People Are People: They’re Not Their Characteristics
By Ken K. Gourdin
I just posted the following on another forum, for what it’s worth:
Socrates is reported to have said, “The unexamined life is not worth living.” I think that’s true. One’s capacity for growth and change is severely limited (at best) if one lacks the capacity or the inclination to engage in such self-reflection. However, I think a truism can also be formed from looking at the opposite end of that spectrum by saying that “The overexamined life is not worth living, either.” (One can be so prone … and I know this from sad experience … to engage in such examination that one simply doesn’t live.)
And I think a similar principle can be applied, not only to individual reflection, but also to interactions with others. In no way do I wish to minimize the genuine pain of someone who has suffered the effects of racism or of belief/behavior born of other forms of prejudice. On the other hand, sometimes, nothing is less purposefully given yet more easily taken thanoffense. If I’m constantly hypervigilant against being offended, chances are very good that I will be (offended, that is). And if I’m constantly hypervigilant against giving offense, chances are very good that I will (give offense, that is).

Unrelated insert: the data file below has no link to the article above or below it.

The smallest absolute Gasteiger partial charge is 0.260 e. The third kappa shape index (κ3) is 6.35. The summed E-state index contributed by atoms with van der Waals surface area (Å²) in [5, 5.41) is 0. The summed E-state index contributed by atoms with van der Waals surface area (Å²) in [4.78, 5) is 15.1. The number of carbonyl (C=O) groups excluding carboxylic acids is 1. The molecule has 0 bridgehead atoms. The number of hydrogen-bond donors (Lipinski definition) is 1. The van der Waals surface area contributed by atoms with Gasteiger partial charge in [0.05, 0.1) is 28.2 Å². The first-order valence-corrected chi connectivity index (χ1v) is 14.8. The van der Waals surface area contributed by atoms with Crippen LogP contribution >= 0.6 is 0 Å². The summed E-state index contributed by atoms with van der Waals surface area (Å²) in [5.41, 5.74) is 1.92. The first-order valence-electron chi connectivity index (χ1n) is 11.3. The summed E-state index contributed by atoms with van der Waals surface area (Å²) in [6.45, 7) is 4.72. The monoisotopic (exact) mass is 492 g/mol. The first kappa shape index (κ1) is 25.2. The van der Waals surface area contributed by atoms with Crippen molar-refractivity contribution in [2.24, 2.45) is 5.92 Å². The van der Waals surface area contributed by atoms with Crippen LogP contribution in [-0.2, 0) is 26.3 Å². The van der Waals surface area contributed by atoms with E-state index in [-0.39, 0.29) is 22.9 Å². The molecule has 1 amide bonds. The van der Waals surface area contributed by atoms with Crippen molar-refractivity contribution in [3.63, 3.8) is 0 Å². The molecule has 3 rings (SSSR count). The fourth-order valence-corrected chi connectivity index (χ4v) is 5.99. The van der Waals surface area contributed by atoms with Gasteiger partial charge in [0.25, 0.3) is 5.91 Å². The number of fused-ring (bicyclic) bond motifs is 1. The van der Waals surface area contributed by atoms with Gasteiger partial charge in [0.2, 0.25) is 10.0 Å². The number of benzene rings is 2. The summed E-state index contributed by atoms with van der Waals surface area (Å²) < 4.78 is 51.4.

It’s very difficult to have genuinely satisfying interactions with other people if someone is constantly wondering whether he should do [x] or whether he shouldn’t do [y]. And it’s doubly so if someone is sending him signals that tell him, “My [fill-in-characteristic-here] shouldn’t/doesn’t matter … unless-and-until I say otherwise.” If I’m comfortable in my own skin (metaphorically speaking, and whatever characteristic that happens to embrace, whether it be race or something else, such as my disability), I don’t need to allow other people to make me feel otherwise. And we can get so wrapped up in particular characteristics sometimes that we forget to simply relate to each other as people.
But whaddo I know? I’m just one of those clueless, insensitive white folks.